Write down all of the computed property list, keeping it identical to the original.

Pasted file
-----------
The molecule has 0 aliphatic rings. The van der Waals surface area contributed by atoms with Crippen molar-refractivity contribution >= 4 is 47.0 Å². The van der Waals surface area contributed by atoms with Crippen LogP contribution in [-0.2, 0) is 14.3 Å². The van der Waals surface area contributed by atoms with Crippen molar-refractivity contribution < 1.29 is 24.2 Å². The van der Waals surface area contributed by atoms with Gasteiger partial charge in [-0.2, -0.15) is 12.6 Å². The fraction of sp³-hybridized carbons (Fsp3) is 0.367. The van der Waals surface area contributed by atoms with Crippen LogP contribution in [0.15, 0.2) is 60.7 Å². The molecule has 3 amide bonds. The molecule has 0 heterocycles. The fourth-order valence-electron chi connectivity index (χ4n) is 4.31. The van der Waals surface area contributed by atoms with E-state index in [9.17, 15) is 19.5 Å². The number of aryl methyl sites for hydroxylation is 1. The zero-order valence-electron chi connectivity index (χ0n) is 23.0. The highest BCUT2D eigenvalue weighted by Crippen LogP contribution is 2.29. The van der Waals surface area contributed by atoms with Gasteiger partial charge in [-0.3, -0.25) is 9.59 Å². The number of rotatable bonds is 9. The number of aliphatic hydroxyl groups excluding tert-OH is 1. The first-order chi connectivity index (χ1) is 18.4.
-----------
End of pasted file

The molecule has 0 aliphatic rings. The van der Waals surface area contributed by atoms with Crippen molar-refractivity contribution >= 4 is 47.0 Å². The van der Waals surface area contributed by atoms with Crippen LogP contribution in [-0.2, 0) is 14.3 Å². The van der Waals surface area contributed by atoms with Crippen molar-refractivity contribution < 1.29 is 24.2 Å². The van der Waals surface area contributed by atoms with Gasteiger partial charge in [-0.2, -0.15) is 12.6 Å². The fraction of sp³-hybridized carbons (Fsp3) is 0.367. The van der Waals surface area contributed by atoms with Crippen LogP contribution in [0.15, 0.2) is 60.7 Å². The molecule has 3 amide bonds. The molecule has 0 heterocycles. The fourth-order valence-electron chi connectivity index (χ4n) is 4.31. The van der Waals surface area contributed by atoms with E-state index in [9.17, 15) is 19.5 Å². The number of aryl methyl sites for hydroxylation is 1. The zero-order valence-electron chi connectivity index (χ0n) is 23.0. The highest BCUT2D eigenvalue weighted by Crippen LogP contribution is 2.29. The van der Waals surface area contributed by atoms with Gasteiger partial charge in [-0.3, -0.25) is 9.59 Å². The number of rotatable bonds is 9. The number of aliphatic hydroxyl groups excluding tert-OH is 1. The first-order chi connectivity index (χ1) is 18.4.